1.8V Arduino w/ internal resonator?

Is it possible to use the Arduino system with a 1.8V 328 using the internal resonator? What frequency would be best? What kinds of changes would I have to make, code wise?

Thanks!

What did Atmel say about that?

Yes.

At 1.8 volts the maximum frequency is 4 MHz. If conserving energy is important, lower frequencies are better.

Add an entry to boards.txt.

[quote author=Coding Badly link=topic=128048.msg963356#msg963356 date=1350681198] If conserving energy is important, lower frequencies are better.[/quote]... unless you're spending most of your time sleeping. I suspect that running at a higher clock speed can allow you to complete your operations more quickly and get back to sleeping sooner, which may result in a net savings. I admit I have no hard data though.

Fredjikrang, see: http://arduino.cc/forum/index.php?topic=124879.0

You'll need to use the fuse calculator linked there to set the BOD to 1.8V (or off). If you want to run at 1MHz, you'll also need to set the internal RC oscillator CKDIV8. Otherwise the above writeup should guide you in the right direction.

And while we're on the topic of clock speeds and fuses, I have a question about the three SUT (Start Up Time) options: 6CK + 0ms, 6CK + 4.1ms, and 6CK + 65ms. What does "6 CK" mean and is it safe to use a +4.1ms setting with an 8MHz internal RC Oscillator? Seems like 65ms is an awfully long time to start up, which would waste a lot of battery power... but I guess it's not much of a savings if the +4.1ms setting introduced some kind of instability.

tylernt: [quote author=Coding Badly link=topic=128048.msg963356#msg963356 date=1350681198]If conserving energy is important, lower frequencies are better.

... unless you're spending most of your time sleeping. I suspect that running at a higher clock speed can allow you to complete your operations more quickly and get back to sleeping sooner, which may result in a net savings. I admit I have no hard data though.[/quote]

The theory is that there is a leakage loss when the processor is awake. Less time awake = less loss. The folks at avrfreaks.net have discussed it.

And while we're on the topic of clock speeds and fuses, I have a question about the three SUT (Start Up Time) options:

Don't we all. ;)

6CK + 0ms, 6CK + 4.1ms, and 6CK + 65ms. What does "6 CK" mean

Six clock cycles. I suspect it's a series of instructions the processor executes to wake-up.

and is it safe to use a +4.1ms setting with an 8MHz internal RC Oscillator?

"Safe" is a function of the power supply. The delay is meant to give the power supply time to stabilize. It's used in lieu of the BOD. If you know the supply will be stable when the processor wakes, short delays are safe. Or, if you use the BOD than the delay is not necessary. (At least that's my understanding from the datasheet description.)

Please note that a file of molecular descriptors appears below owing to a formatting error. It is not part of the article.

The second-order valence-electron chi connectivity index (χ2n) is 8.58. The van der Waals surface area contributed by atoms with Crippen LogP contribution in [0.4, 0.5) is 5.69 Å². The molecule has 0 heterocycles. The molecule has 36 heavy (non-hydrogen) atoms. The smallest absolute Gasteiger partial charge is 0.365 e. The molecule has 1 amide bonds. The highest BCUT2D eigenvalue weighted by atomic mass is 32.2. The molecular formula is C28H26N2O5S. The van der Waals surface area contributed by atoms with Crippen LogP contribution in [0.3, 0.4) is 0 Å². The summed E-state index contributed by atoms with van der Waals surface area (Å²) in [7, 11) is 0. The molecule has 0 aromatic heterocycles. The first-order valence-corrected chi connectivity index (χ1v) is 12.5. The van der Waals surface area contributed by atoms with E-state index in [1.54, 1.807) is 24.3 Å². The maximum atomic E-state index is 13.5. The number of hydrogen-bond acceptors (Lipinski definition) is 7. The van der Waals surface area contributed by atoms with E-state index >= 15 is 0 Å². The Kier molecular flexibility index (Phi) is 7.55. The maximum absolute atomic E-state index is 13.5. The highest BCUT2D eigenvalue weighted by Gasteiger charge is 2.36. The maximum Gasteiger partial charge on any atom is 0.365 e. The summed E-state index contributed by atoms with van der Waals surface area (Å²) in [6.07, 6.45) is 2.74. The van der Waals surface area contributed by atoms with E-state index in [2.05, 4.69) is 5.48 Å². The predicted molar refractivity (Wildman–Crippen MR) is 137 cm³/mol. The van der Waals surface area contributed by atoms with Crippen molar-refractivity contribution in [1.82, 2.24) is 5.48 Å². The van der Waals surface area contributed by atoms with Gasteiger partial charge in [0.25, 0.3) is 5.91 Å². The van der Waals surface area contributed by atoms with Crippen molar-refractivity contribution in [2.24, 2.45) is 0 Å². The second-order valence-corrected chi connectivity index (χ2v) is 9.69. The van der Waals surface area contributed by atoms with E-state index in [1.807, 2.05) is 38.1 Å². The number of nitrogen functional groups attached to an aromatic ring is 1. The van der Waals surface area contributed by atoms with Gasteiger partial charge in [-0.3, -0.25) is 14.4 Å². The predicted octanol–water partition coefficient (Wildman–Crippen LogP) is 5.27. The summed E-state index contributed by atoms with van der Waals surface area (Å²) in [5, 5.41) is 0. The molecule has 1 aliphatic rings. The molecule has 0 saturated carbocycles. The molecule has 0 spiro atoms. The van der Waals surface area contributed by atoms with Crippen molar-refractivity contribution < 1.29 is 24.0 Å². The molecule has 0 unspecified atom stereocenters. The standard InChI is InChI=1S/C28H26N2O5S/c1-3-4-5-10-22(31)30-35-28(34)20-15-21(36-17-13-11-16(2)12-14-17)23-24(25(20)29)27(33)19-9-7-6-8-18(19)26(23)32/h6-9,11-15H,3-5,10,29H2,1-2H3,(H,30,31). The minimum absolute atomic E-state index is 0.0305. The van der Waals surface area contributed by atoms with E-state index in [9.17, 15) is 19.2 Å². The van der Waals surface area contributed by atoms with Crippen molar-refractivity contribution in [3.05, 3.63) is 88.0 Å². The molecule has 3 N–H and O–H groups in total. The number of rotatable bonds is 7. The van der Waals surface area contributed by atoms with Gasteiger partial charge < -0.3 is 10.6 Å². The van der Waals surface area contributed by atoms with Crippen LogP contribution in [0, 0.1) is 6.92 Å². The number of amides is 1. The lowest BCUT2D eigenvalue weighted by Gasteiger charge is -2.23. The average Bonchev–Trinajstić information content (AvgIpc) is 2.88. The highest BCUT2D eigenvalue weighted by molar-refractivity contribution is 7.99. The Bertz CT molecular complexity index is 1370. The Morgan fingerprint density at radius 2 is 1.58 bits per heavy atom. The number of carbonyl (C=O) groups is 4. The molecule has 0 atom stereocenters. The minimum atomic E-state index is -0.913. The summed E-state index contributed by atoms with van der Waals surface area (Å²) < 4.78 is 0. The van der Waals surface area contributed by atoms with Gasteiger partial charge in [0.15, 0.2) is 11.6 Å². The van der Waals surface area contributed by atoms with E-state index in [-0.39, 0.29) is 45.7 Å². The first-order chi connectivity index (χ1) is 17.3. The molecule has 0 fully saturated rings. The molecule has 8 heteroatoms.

Ah, so 4.1ms should be pretty safe if I throw a great big capacitor between VCC and GND. Cool.

I suspect that running at a higher clock speed can allow you to complete your operations more quickly and get back to sleeping sooner, which may result in a net savings.

That's the TI argument that I subscribe to. But it is based on the assumption that your (crystal) oscillator starts right away ("instant on", as TI would call it). Unfortunately, no one other than TI has cracked that in the '430 family. Energy Micro or the new chip from Freescale are catching up.

So in timing insensitive applications (where you can run RC oscillators), it is indeed to be beneficial to run at higher frequencies (within reason).

Addendum: The start-up delay is also used to ensure the clock is stable. You will have to consult the datasheet about the internal oscillator’s start-up time. I suspect setting the fuses to “internal oscillator” forces a reasonable subset of start-up times; in which case you needn’t worry about it.

Cool, thanks! I'll have a go at that, I think, and see how it goes!

[quote author=Coding Badly link=topic=128048.msg963429#msg963429 date=1350685402] Addendum: The start-up delay is also used to ensure the clock is stable. You will have to consult the datasheet [/quote]

If I read Table 8-12 on page 33 right, it looks like the SUT delays are not used when coming out of powersave on an internal RC oscillator; only a fixed 6 clock cycle delay is used when waking up. So it seems I'm not wasting any battery power by sleeping and using the 65ms SUT.

But, it's conceivable that if you try to Serial.print straight after coming out of powersave, you may confuse the receiving UART with excessive clock slew. If this is important to you may want to do some testing. In my own sketch I wake up, do a digitalRead, and then Serial.print with no problems so maybe digitalRead's slow performance is an asset here. ;)